Nikkei falls 3 percent on Europe woes

By Aiko Hayashi

TOKYO (BestGrowthStock) – Japan’s Nikkei average dropped 3 percent to its lowest close in six months on Tuesday, as the euro fell (Read more about the trembling euro. ) further on worries that Europe’s woes now included the health of some banks in addition to sovereign debt problems.

The Nikkei’s slide was part of a broad sell-off of risk assets including other Asian shares, oil and higher yielding currencies.

It was triggered in part by the Bank of Spain’s take over of a small savings bank, and exacerbated by a report that North Korean leader Kim Jong-il has ordered his military to be on a combat footing.

MSCI’s broadest measure of Asia-Pacific shares outside of Japan declined nearly 4 percent.

“The fallout on the financial system from the euro zone debt crisis was what the market had feared the most and that’s happened,” said Masaru Hamasaki, a senior strategist at Toyota Asset Management.

“To add insult to the injury, we now have the Korean news. The market tends to react differently to this type of news depending on the day’s sentiment, and it’s in a position to take everything negatively.”

The benchmark Nikkei fell 3.1 percent to 9,459.89, its lowest finish since November 30. It has lost more than 16 percent since hitting an 18-month high of 11,408.17 in early April.

The broader Topix fell 2.3 percent to 859.82.

The Nikkei’s relative strength index (RSI) has fallen to around 24, its lowest since late November. Anything below 30 is considered oversold.

The Nikkei’s next target lies around its November low at 9,076, which is a bit below the level of a 50 percent retracement of its 2009-2010 rebound.

Market jitters come despite recent indications of U.S. and global economic growth. Sales of previously owned U.S. homes rose more than expected in April to a five-month high, an industry group said on Monday.

Heavy selling of futures was dragging the overall market lower, with foreign investors, likely from Europe, thought to be some of the biggest sellers, analysts said.

Other market players said it appeared that some investors, including European and Asian investors might be pulling out of the market to cut back on risk.

“We’re also unlikely to see the same sort of big buying from foreign investors that we saw earlier this year, since many that had to buy at that point such as pension funds have already reached their investment goals,” said Kenichi Hirano, operating officer at Tachibana Securities.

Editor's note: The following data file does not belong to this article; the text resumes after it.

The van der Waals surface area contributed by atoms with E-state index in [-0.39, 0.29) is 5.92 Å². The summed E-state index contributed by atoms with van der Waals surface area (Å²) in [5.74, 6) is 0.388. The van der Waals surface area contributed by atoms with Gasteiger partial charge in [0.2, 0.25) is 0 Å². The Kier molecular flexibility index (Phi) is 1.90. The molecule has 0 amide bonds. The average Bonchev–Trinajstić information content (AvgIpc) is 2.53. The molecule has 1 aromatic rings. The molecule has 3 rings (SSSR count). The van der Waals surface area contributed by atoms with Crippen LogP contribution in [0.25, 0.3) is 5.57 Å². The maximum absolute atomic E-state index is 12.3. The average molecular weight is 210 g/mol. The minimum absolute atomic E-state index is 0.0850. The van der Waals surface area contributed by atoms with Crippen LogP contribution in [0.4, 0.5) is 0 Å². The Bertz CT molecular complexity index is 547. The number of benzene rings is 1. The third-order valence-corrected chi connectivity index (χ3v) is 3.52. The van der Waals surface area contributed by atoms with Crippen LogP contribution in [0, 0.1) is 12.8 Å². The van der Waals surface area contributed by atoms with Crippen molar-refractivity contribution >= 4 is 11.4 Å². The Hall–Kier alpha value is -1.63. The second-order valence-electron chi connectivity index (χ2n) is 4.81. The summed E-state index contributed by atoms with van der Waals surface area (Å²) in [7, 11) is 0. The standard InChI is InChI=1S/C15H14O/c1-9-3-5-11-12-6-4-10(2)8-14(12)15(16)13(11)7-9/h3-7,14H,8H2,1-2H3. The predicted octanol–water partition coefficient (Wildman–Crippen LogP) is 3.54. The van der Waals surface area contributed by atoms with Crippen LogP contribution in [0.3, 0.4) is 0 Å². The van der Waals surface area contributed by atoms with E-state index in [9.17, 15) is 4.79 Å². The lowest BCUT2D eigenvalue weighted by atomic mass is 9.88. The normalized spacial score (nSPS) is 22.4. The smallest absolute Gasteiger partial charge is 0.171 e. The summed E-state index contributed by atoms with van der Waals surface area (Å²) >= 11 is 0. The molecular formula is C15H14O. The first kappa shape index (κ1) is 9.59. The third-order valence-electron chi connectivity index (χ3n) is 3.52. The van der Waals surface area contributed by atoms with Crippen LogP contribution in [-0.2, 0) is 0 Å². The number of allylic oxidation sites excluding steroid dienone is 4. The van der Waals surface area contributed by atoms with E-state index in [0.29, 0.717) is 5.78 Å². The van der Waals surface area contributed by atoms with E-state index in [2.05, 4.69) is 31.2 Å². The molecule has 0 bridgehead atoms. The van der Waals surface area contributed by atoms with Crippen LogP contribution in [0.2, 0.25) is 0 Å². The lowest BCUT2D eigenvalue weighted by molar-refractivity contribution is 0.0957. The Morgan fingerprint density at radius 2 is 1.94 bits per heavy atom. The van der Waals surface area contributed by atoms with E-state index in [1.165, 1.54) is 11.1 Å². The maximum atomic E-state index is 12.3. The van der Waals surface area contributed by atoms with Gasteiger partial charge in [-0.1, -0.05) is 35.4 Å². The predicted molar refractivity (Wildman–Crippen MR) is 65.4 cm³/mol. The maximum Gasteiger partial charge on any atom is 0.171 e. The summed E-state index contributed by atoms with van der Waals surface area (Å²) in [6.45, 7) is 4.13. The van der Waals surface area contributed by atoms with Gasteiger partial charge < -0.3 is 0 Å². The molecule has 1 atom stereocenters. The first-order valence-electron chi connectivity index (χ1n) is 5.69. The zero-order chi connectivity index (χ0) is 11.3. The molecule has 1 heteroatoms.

EXPORTERS HURT

The euro slipped 0.9 percent to around 110.35 yen. Many Japanese exporters have set their assumption rates for the currency pair at 120-125 yen.

Tokyo Electron Ltd dropped 4.9 percent to 5,070 yen and Kyocera Corp shed 3.2 percent to 7,800 yen.

Shares of Canon Inc declined 2.7 percent to 3,610 yen. The company said it will freeze plans to develop home-use flat panel televisions based on SED (surface-conduction electron-emitter display) technology.

Textile firm Toray Industries tumbled 8.4 percent to 457 yen after it said would raise $1.2 billion from the sale of new and existing shares.

But shares of Renown Inc surged 26.2 percent to 241 yen after Chinese textile group Shandong Ruyi said it will buy a 41 percent stake in the Japanese apparel maker, the latest in a series of investments by Chinese firms in Japan.

That brought the stock’s gains this week to about 70 percent after weekend media reports of the deal.

Dainippon Sumitomo Pharma jumped 5.2 percent to 715 yen after Credit Suisse hiked its rating on the medium-sized drugmaker to “outperform,” saying its shares seem oversold.

Trade was moderate, with 2.4 billion shares changing hands on the Tokyo exchange’s first section. Declining stocks outnumbered advancing ones by nearly 6 to 1.

Stocks

(Additional reporting by Elaine Lies; Editing by Edwina Gibbs)

Nikkei falls 3 percent on Europe woes